On Jan. 16, state Sen. Scott Wiener (D-San Francisco) introduced legislation that would require California to develop and implement a comprehensive strategy to end the epidemics of HIV, hepatitis C and other sexually transmitted diseases. This would be the first statewide strategy developed in the United States to tackle all three epidemics collectively.
Senate Bill 859 – cosponsored by APLA Health, San Francisco AIDS Foundation and Essential Access Health – would require the California Health and Human Services Agency, in coordination with the Office of AIDS and other state departments, to create a statewide master plan to significantly reduce new cases of HIV, HCV and STDs. This bill would also require the state to establish a Stakeholder Advisory Committee, including community-based organizations and individuals impacted by these conditions, to help inform the development of the plan.
“STD rates in California have reached record highs, and HIV and hepatitis C continue to impact the state’s most vulnerable and underserved communities,” said Craig E. Thompson, CEO of APLA Health. “We applaud Sen. Wiener for leading this bold effort to bring together state agencies and community members to develop an aggressive strategy to end these epidemics. Now we need the full support of the governor and the legislature. The longer they wait, the more it will cost California to treat new infections that could – and should – have been prevented in the first place.”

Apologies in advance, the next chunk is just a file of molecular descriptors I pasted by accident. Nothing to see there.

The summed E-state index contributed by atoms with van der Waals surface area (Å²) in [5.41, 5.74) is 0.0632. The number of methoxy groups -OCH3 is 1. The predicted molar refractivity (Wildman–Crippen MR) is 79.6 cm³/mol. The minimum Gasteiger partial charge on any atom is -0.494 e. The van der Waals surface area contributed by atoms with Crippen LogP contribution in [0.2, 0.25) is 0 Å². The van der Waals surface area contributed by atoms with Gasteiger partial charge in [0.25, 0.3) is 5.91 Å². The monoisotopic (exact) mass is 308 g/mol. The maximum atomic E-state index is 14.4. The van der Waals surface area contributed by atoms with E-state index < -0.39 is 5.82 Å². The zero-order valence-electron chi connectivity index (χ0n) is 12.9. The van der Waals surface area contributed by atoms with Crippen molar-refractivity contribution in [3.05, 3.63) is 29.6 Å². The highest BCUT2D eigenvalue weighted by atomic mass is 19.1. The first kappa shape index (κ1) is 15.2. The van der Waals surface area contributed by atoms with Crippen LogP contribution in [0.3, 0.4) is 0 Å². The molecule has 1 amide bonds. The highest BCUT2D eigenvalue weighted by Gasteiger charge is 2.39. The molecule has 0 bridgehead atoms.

According to the Department of Public Health, California’s STD rates continue to climb and are at the highest levels in 30 years. STD cases are increasing across all regions of the state with the highest rates among gay men, young people and African Americans. The state’s HCV epidemic is also growing rapidly, with rates of newly reported chronic HCV increasing 50% among young people from 2011-15. New HIV diagnoses declined just 2% from 2013-17, and communities of color, particularly young gay men and transgender women, remain hardest hit by the epidemic.
“We have the tools to end new infections of HIV and STDs. What we’re missing is political will,” Wiener said on the release of the legislation. “This bill, SB 859, would require California to make a plan to end this epidemic, and help state agencies access the necessary resources to do so. I’m proud to be introducing another piece of legislation fighting for the LGBT community, which, alongside other marginalized communities, is disproportionately impacted by HIV and other STDs. California must be a leader on these issues, and right now we’re at risk of falling behind. SB 859 would be a big step towards finally ending the epidemic.”
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